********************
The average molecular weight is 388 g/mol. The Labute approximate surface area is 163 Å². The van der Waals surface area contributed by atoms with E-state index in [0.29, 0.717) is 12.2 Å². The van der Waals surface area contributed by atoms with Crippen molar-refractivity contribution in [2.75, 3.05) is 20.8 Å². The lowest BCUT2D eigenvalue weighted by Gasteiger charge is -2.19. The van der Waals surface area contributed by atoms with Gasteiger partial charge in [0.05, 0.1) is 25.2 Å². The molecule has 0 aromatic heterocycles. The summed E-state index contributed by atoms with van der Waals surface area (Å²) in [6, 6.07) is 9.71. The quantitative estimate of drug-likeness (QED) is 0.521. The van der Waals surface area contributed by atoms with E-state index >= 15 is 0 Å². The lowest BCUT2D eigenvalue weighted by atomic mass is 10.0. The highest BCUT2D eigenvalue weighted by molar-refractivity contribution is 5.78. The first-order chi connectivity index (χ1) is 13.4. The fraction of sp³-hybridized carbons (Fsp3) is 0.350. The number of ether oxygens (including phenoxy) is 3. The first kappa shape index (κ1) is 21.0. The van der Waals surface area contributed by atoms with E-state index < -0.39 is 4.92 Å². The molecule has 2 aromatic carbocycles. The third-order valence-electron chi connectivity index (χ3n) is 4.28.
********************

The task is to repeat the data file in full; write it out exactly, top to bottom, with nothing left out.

The average molecular weight is 388 g/mol. The Labute approximate surface area is 163 Å². The van der Waals surface area contributed by atoms with E-state index in [0.29, 0.717) is 12.2 Å². The van der Waals surface area contributed by atoms with Crippen molar-refractivity contribution in [2.75, 3.05) is 20.8 Å². The lowest BCUT2D eigenvalue weighted by Gasteiger charge is -2.19. The van der Waals surface area contributed by atoms with Gasteiger partial charge in [0.05, 0.1) is 25.2 Å². The molecule has 0 aromatic heterocycles. The summed E-state index contributed by atoms with van der Waals surface area (Å²) in [6, 6.07) is 9.71. The quantitative estimate of drug-likeness (QED) is 0.521. The van der Waals surface area contributed by atoms with E-state index >= 15 is 0 Å². The lowest BCUT2D eigenvalue weighted by atomic mass is 10.0. The highest BCUT2D eigenvalue weighted by molar-refractivity contribution is 5.78. The first-order chi connectivity index (χ1) is 13.4. The fraction of sp³-hybridized carbons (Fsp3) is 0.350. The number of ether oxygens (including phenoxy) is 3. The first kappa shape index (κ1) is 21.0. The van der Waals surface area contributed by atoms with E-state index < -0.39 is 4.92 Å². The molecule has 2 aromatic carbocycles. The third-order valence-electron chi connectivity index (χ3n) is 4.28.